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Is there any way to reference the current application context in a bean config file in Spring?

I am trying to do something like this:

    xsi:schemaLocation="http://www.springframework.org/schema/beans http://www.springframework.org/schema/beans/spring-beans-3.0.xsd http://www.springframework.org/schema/util http://www.springframework.org/schema/util/spring-util-3.0.xsd">

    <bean id="some-bean-name" class="com.company.SomeClass">
            <!-- obviously this isn't right -->
            <bean ref=#{this}/>

The issue is that SomeClass needs an ApplicationContext instance in its constructor. Is there any way to get the reference of the ApplicationContext that is loading the beans? I know that I can do all of the loading in the XML, but that is not quite what I am after as I need to do the bean loading in my java code.

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up vote 1 down vote accepted

Have you looked at implementing ApplicationContextAware? It doesn't come in on the constructor, but it does happen before an init() call, and will happen just after bean properties are populated.

Invoked after population of normal bean properties but before an init callback such as InitializingBean.afterPropertiesSet() or a custom init-method. Invoked after ResourceLoaderAware.setResourceLoader(org.springframework.core.io.ResourceLoader), ApplicationEventPublisherAware.setApplicationEventPublisher(org.springframework.context.ApplicationEventPublisher) and MessageSourceAware, if applicable.

public class SomeClass implements ApplicationContextAware {
    //your class definition
    private ApplicationContext myContext;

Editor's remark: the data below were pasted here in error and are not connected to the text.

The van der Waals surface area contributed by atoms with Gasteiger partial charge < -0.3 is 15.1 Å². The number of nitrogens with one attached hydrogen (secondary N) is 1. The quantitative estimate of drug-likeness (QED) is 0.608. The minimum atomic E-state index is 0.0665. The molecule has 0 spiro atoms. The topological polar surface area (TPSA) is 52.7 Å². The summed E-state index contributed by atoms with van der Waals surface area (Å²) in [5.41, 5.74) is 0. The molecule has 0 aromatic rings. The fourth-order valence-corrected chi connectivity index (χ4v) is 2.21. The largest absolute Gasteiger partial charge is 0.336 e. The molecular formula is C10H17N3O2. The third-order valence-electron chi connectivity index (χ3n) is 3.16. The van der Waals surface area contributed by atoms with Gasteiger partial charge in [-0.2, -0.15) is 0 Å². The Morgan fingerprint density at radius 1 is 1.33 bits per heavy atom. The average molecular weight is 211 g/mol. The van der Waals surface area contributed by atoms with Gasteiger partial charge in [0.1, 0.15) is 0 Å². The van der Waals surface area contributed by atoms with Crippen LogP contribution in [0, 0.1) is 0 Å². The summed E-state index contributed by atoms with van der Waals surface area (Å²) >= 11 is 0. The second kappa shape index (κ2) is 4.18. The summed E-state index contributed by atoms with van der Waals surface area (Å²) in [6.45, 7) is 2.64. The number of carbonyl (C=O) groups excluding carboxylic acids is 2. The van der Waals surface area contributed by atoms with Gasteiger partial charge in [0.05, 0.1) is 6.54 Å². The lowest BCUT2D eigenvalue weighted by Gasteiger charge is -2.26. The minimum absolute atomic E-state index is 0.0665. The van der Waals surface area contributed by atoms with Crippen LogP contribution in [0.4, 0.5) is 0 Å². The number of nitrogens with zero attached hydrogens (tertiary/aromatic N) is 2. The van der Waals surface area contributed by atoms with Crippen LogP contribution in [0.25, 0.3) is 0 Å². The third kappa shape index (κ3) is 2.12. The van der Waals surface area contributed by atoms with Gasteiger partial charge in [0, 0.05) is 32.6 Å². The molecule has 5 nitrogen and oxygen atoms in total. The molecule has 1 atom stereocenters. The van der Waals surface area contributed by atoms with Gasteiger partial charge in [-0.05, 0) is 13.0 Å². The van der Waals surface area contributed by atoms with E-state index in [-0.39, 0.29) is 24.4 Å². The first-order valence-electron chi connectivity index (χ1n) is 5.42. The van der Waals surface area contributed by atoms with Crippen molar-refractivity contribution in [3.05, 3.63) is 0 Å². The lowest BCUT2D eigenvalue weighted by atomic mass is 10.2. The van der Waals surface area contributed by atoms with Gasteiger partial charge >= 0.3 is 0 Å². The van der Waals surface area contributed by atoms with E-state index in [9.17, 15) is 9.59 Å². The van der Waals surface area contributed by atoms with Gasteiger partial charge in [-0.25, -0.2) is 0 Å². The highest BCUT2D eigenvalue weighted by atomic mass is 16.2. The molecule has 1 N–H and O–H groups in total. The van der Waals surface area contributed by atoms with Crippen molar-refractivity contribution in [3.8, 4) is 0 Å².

public void setApplicationContext(ApplicationContext context) throws BeansException {
        myContext = context;
        //load beans here maybe?

You can also just @Autowire(d) it if using Spring 2.5 or later.

public class SomeClass {
    //your class definition
    private ApplicationContext myContext;

Of course, doing either of these will tie your code to Spring.

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Is there something you have to do in the XML to make this work? I've tried the interface approach and the setter doesn't seem to be getting called. – javamonkey79 Oct 25 '11 at 17:22
SomeClass needs to be managed by the ApplicationContext. Either by xml configuration or by annotation configuration. – nicholas.hauschild Oct 25 '11 at 17:25
I think I see it now, it only works if the beans are Spring loaded, otherwise you have to manually call the setter.\ – javamonkey79 Oct 25 '11 at 17:25
Well, you probably wouldn't call the setter yourself. It is designed by Spring as a way for your Spring managed beans to receive the ApplicationContext. The only place I would expect to see someone call it themselves is if they were building some sort of extension of Spring, and they wanted to provide a similar functionality to their extensions. – nicholas.hauschild Oct 25 '11 at 17:28
It would be nice if what I was asking for was available, but this works for me. Thanks! – javamonkey79 Oct 25 '11 at 17:37

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